Get to the Point, Book Reviews: The Witch Elm

In this previous blog, I announced I would start writing book reviews. This will be a regular, but not frequent, blog series and will be titled as Get to the Point, Book Reviews.

Book Review Rules:
1. Get to the point.
– No drawn out hemming and hawing about recommending the book.
– The answer will either be “yes” or “no” followed up with points that are
relevant to the recommendation.

2. Honesty.
– No need for exaggeration or belaboring a point.
– I’m not into trashing authors or their works.

3. No Delving or Deep Diving
– I hate reading reviews where everything about a book is outlined, in which case, I become immediately disinclined to read the book for myself.
– I will leave room for discovery. Character names, situations, plot, etc. may or may not be a point of discussion.

The book may (or may not) work for me personally but that’s not to say it didn’t do wonders for (or fail) someone else.

The Witch Elm: A Novel, by Tana French

Would I recommend this book?

The Goods

1. I loved the concept. Growing up, it’s inevitable that at some point you become acquainted with hollowed trees. They’re fascinating in their own right, in life and in stories. What’s in there? A portal? Treasure? Magic? A body? In, The Witch Elm, you get the body and how and why it came to be there. I love the technical details involved in breaking down the murder, the disposal of the body, and the unfolding of it all 10-years after the fact. A lot of thought went into the murder. *It’s impressive but I’m not giving up the details because if you do read, The Witch Elm, you’ll want to experience those details on your own. *See rule #3.

2. This novel contains well-developed characters, or personalities, as I like to think of them. There are several characters, main, secondary, and background, and the author seems to have given each their fair weight. It seems a new standard to write personalities a little too thinly. I believe this is an effort to make the main character(s) more imprint-able for the reader. The more the reader can project upon the character(s) the more the reader is likely to engage in the story. Truly, I hate this style. I miss fully-fleshed characters and Tana French does not leave you wanting in this regard.

The Not So Good

1. This point is the the overall reason I don’t recommend the novel. It’s not the length of the novel that I disliked, it was the repetition. In my opinion, the repetition is what contributed, unnecessarily, to the length of the book.

There were several times where I had to stop reading convinced I had accidentally pressed the back button on my Kindle. I seemed to be rereading a thought, a passage, or a dialogue, not once, but several times. Reiteration was my biggest issue and it kept pulling me out of the story. There were times where continuing on with the book was a drudge.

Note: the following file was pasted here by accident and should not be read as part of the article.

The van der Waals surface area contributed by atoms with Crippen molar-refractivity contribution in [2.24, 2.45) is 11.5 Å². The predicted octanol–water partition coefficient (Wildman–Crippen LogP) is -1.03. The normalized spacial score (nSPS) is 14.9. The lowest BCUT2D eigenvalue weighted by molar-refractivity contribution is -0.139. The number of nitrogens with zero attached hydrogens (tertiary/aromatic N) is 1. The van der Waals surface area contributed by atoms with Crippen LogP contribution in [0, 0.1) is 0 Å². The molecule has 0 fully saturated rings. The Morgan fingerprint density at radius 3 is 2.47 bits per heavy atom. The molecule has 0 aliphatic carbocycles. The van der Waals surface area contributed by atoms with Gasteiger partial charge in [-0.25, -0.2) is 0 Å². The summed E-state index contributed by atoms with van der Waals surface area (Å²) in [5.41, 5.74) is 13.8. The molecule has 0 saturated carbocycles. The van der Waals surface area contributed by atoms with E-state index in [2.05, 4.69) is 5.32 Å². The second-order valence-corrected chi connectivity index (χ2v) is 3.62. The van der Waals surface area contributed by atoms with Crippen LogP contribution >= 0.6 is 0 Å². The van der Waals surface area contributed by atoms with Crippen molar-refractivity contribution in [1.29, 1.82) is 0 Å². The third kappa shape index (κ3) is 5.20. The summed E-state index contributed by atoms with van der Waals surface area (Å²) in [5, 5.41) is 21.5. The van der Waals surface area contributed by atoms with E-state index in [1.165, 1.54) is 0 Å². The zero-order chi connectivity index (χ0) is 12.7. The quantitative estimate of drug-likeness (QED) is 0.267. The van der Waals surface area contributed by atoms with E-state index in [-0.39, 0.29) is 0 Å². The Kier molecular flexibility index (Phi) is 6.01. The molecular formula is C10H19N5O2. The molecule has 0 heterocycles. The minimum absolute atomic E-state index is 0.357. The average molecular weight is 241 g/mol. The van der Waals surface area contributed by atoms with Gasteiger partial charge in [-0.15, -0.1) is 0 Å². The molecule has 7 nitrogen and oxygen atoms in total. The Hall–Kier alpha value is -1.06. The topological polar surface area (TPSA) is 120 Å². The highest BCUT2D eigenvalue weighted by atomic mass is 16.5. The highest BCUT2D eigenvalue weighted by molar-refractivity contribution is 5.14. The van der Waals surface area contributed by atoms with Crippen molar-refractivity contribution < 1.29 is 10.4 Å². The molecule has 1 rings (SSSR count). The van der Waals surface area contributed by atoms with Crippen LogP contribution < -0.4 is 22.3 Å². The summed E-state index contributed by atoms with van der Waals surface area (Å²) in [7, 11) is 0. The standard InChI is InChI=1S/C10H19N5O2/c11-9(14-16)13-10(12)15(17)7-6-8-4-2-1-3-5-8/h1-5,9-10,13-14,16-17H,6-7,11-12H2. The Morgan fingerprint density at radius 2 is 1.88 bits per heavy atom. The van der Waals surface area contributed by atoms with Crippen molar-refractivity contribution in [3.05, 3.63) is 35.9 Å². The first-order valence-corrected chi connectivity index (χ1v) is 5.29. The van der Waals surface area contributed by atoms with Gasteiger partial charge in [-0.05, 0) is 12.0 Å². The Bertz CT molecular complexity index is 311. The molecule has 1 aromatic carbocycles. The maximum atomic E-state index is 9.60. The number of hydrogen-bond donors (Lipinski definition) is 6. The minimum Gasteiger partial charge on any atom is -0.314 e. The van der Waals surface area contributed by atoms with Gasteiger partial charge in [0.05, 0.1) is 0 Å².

This may not be a deal-breaker for some readers but it was for me. I felt every moment when I was pulled out of the story.

2. Languishing. It seems a lot of nothing is being described and then a little movement is interjected, followed by more unnecessary information. By the time things “heat up” the cooling down process is quick to follow. I would estimate the mystery kicks in 25-30% into the novel and is generally non-stop peaks and troughs throughout.

3. The MC, Toby, had an inner and external dialogue that occasionally read without real-person authenticity. The MCs language pattern might be best described as excessive? Superfluous? Sentences got clumsy in several places from word excess.

However, this does not happen throughout the novel. It occurred just enough to make me aware of it.

4. Ever see Lord of the Rings? Remember the multiple endings? Worked very well for the movie (you may disagree) but not so well here. There seemed to be several endings with the actual ending feeling tired, sad, and unnecessary. I think a Saprano-style ending would have done well for The Witch Elm. In other words, it just ends. Perhaps Toby learns the truth, experiences some sort of resolution, but does not feel any more secure for having learned it. The end.

5. Figuring out “who dun-it” came down to character observation. Two of the four murder suspects, from the beginning, weren’t murder suspects, at least not in my mind. This may be one of the let-down points of having fleshed-out characters. The main personalities were detailed so well that I knew who hadn’t done the deed, and who did. You, the reader, are set up for a twist but if you’re good at paying attention you’ll figure it out before the big reveal. Not that figuring out the “who dun-it” bit before the reveal is the goal, only I think it was a little obvious.

And that’s my two cents on The Witch Elm, A Novel, by Tana French. Did you read the book? Please, share your thoughts below.